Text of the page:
The forgiveness of sins belonged essentially to the earthly Jesus' ministry for the kingdom of God. He imparted the divine pardon not only through his words (e.g. Luke 7: 47—50) but also through his action of establishing table fellowship with sinners and reconciling them with God. Jesus responded to those who criticized his ministry of reconciliation by declaring: 'Those who are well have no need of a physician, but those who are sick. I have not come to call the righteous but sinners to repentance' (Mark 2: 17). This notable saying summed up a major purpose of the mission of Jesus ('I have come') in terms that supported a post-NT title for him ('doctor'), which remained popular down to the time of St Augustine of Hippo, who preached Christ as the 'humble doctor' (humilis medicus). In what came to be known as the 'Our Father' or 'Lord's Prayer', Jesus asked his followers to keep praying for the forgiveness of their sins (Matt. 6: 12 = Luke 11: 4)—which presupposed that they would continue sinning even after an initial conversion and decision for him and his message. Their receiving forgiveness was conditional on their forgiving others, and so carrying out a mission of reconciliation received from Jesus.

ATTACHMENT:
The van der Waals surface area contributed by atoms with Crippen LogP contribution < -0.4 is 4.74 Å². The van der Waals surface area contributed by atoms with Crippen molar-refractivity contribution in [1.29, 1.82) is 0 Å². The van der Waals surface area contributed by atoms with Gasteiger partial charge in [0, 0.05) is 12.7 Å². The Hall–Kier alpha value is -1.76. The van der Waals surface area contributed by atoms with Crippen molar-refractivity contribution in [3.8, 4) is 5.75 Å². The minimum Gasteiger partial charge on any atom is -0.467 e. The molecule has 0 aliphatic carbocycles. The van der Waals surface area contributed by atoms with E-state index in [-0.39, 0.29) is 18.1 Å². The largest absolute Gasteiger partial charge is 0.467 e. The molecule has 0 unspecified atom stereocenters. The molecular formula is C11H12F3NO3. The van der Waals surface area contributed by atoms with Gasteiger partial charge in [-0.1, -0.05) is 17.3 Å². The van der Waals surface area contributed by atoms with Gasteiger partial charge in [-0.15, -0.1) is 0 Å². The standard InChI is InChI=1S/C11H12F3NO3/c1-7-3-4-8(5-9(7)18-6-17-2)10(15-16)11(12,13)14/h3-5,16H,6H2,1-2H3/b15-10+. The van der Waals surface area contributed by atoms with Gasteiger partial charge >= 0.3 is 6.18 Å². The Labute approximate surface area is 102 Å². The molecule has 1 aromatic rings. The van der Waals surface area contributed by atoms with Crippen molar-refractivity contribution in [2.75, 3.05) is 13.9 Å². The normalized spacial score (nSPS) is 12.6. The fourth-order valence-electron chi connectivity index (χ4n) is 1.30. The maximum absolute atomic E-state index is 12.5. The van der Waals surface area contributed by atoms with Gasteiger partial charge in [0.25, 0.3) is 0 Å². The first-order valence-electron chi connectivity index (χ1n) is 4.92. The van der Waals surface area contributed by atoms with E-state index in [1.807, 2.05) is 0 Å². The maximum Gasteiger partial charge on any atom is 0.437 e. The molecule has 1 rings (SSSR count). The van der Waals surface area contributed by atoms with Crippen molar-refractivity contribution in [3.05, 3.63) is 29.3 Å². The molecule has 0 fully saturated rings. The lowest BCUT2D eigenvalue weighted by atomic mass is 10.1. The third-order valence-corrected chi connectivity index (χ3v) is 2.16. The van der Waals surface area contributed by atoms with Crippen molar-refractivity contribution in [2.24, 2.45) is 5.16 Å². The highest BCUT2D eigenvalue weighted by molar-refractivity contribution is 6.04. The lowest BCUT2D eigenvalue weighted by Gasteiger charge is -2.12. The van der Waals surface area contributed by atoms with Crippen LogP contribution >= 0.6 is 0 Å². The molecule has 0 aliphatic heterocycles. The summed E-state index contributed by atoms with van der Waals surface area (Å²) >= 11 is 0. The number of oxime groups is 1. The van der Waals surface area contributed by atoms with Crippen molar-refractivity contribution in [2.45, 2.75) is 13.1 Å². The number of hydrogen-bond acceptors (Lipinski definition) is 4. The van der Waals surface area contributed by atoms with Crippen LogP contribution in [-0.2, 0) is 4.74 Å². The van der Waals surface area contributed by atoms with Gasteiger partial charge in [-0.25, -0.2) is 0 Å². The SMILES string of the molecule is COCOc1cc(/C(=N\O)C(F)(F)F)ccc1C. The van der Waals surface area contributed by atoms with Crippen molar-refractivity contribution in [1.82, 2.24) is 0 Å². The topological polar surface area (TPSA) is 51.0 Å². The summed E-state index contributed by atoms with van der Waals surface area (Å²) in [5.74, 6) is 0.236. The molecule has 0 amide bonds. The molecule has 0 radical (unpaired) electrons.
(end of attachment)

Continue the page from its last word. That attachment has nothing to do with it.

The Gospel of John portrays the risen Jesus communicating the Holy Spirit to his disciples. This gift, which will be passed on to those who, as a result of the disciples' mission, come to believe and join the community, includes essentially the forgiveness of sins (John 20: 22—3). For John, the Holy Spirit, forgiveness, and membership in the new community are inseparable. Here John converges with what the Acts of the Apostles reports. Peter and the other apostolic leaders preach Jesus crucified and risen; those who 'repent of their sins', accept the good news, and are baptized will receive the gift of the Holy Spirit and forgiveness of their sins (e.g. Acts 2: 37—9).
But what of Christians who commit sins and even revert to a sinful lifestyle they have renounced at their baptism? Here and there the NT alerts us to the fact that some Christians lapse back into sin after entering the community. The Gospels indicate that there are procedures to be followed for the 'brother who does wrong' (Matt. 18: 15—18). Paul too shows his anxious concern over sins committed by Christians in Corinth and prescribes remedies. For instance, a man who is living in concubinage with his stepmother should be expelled from the community, 'so that his spirit may be saved on the day of the Lord' (1 Cor. 5: 5). The apostle also writes of someone who has suffered for some wrongdoing, but now should be forgiven and reconciled with the community (2 Cor. 2: 5—8).
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